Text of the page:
Iain Young and John Higham made a couple of productive forays to Coigach in the Far North-West recently. Iain takes up the story:
“I had missed out on the first cold spell in December and was beginning to worry that I might not get a route in before New Year. But, as luck would have it, I was to be in Achiltibuie over Christmas and New Year and John was to be in Aultbea for a week or so from December 28 and the Weather Gods looked favourable. We hatched a plan to go in and look at the Pinnacle Ridge on Cul Mor on December 29. But the forecast turned out windy and cloudy, and the roads were icy, so we succumbed to temptation. The temptress being a short approach.
So, a civilised start time, and we walked around the back of Stac Pollaidh in a big wind and spindrift to check out the buttress that lies to the left (looking up) of the gully that drops north from the summit. We started up a turfy chimney/gully from the very toe of the buttress, up a short corner to the crest, which then turned inhospitable and completely snowless and slabby (unjustifiable in crampons). Fortunately, a snowy ledge led rightwards from the base of the corner back to buttress base, but now a bit further up the gully!
A slabby pitch from there led leftward to a very fine knife-edge crest and a belay below an obvious steepening. This went with a stiff pull or two on good hooks and turf and then to the top of a hidden tower. Fearing an abseil, a ledge system lead round the back and on to a final pitch to the summit ridge – from where we were nearly blown back down to the sacs. The result was Sionascaig Buttress (IV,5).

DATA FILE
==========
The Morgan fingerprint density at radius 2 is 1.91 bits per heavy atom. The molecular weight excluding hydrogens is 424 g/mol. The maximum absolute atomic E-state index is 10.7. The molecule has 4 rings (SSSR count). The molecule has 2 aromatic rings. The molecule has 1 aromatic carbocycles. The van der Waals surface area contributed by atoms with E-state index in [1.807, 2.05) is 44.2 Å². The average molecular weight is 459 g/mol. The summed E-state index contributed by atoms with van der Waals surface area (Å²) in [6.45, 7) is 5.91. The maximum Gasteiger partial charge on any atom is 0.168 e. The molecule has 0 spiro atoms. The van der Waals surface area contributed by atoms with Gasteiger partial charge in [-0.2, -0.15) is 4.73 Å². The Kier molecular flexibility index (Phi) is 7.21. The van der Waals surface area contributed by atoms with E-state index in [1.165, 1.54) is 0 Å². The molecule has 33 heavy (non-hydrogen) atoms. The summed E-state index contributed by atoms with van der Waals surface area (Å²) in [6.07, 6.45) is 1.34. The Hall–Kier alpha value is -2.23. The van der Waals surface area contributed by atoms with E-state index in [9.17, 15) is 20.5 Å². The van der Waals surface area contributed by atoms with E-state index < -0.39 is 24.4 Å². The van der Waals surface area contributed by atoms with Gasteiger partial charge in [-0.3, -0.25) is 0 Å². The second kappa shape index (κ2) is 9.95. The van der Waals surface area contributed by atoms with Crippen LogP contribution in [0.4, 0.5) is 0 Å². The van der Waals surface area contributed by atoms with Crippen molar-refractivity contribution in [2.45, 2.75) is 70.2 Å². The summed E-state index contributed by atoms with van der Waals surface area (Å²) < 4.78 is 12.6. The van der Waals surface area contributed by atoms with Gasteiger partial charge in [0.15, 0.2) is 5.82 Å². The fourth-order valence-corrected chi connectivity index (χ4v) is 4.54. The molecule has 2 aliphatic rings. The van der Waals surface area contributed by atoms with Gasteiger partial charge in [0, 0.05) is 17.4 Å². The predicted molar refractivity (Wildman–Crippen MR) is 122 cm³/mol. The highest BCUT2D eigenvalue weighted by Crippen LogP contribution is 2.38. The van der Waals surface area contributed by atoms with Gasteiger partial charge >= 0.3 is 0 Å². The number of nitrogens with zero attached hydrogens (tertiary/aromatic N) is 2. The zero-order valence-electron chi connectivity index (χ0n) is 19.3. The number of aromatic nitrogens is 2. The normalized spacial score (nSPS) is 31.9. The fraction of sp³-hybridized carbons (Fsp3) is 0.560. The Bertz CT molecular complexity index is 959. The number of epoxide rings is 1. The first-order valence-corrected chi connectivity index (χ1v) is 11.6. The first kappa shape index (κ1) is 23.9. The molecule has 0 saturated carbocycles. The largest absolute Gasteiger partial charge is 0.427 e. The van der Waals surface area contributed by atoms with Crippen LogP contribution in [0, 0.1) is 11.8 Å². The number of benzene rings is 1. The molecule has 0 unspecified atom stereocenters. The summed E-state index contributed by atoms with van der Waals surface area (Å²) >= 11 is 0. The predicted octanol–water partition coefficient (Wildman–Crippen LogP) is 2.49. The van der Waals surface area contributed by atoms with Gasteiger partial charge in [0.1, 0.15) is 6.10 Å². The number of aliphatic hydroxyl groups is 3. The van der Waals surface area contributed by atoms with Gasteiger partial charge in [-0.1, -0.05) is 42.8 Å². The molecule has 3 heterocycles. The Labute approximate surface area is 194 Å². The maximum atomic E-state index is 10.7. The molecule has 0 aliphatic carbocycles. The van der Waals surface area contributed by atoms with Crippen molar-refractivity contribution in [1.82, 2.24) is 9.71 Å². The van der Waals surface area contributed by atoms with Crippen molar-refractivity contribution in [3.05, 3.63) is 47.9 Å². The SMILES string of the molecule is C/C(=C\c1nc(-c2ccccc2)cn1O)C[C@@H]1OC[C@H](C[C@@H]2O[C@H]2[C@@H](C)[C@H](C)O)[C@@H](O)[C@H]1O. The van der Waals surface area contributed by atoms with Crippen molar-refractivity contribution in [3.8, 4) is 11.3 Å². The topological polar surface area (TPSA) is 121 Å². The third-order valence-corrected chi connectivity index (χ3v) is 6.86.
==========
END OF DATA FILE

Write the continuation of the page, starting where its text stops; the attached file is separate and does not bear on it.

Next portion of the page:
Cul Mor was still on my mind and fortunately John needed no persuasion to stay on at Aultbea for a couple of extra days where I joined him last Saturday night. Dawn on Sunday [January 7] saw us walking in via the low approach on a fantastic morning – everything from the Fannichs to Quinag turning orange and pink as the sun rose. We eventually started our ascent on the farther west bit of buttress and climbed long three pitches up short walls, easy snow and turf and some steep, technical moves in a chimney system to end atop the tower that is the culmination of the lower rounded buttress below Bod a Mhioltait.
Another abseil avoided by a descent down a gully on the west and short re-ascent saw us in the col below that pinnacle. A long easy pitch to above it and then an exit pitch through a straightforward chimney system saw us on the easy upper ridge. In the end, we figured we had had the rope on for c.350 m of climbing and there was further 50 or so to the summit of Sron Garbh. Though very escapable along its east side as per summer, the ridge provided a grand day out (and a torch lit return to the car) at a rating of III,4.
We debated the grade and figured one might zigzag past all the difficulties though still staying close to our route so it may well be easier, but then again, one might not! Whatever, the way we went was a wee bit harder than Tower Ridge.”